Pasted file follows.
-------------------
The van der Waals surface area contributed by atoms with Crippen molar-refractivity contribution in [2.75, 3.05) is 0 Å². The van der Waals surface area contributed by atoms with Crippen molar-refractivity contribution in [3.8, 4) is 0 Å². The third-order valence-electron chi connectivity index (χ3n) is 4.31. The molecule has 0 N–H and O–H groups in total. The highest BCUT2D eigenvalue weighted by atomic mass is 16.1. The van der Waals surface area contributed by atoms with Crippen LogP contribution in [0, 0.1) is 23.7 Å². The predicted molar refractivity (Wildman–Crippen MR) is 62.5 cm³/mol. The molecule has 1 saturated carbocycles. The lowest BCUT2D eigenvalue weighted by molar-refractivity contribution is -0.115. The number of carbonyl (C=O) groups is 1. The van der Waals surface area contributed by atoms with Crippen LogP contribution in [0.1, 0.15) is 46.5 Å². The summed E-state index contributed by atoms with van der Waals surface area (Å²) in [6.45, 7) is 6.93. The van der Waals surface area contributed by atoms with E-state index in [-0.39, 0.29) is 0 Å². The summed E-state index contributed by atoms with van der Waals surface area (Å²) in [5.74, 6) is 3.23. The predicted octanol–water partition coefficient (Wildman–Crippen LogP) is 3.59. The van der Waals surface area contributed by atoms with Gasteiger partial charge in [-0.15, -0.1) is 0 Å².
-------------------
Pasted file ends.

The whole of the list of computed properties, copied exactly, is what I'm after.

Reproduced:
The van der Waals surface area contributed by atoms with Crippen molar-refractivity contribution in [2.75, 3.05) is 0 Å². The van der Waals surface area contributed by atoms with Crippen molar-refractivity contribution in [3.8, 4) is 0 Å². The third-order valence-electron chi connectivity index (χ3n) is 4.31. The molecule has 0 N–H and O–H groups in total. The highest BCUT2D eigenvalue weighted by atomic mass is 16.1. The van der Waals surface area contributed by atoms with Crippen LogP contribution in [0, 0.1) is 23.7 Å². The predicted molar refractivity (Wildman–Crippen MR) is 62.5 cm³/mol. The molecule has 1 saturated carbocycles. The lowest BCUT2D eigenvalue weighted by molar-refractivity contribution is -0.115. The number of carbonyl (C=O) groups is 1. The van der Waals surface area contributed by atoms with Crippen LogP contribution in [0.1, 0.15) is 46.5 Å². The summed E-state index contributed by atoms with van der Waals surface area (Å²) in [6.45, 7) is 6.93. The van der Waals surface area contributed by atoms with E-state index in [-0.39, 0.29) is 0 Å². The summed E-state index contributed by atoms with van der Waals surface area (Å²) in [5.74, 6) is 3.23. The predicted octanol–water partition coefficient (Wildman–Crippen LogP) is 3.59. The van der Waals surface area contributed by atoms with Gasteiger partial charge in [-0.15, -0.1) is 0 Å².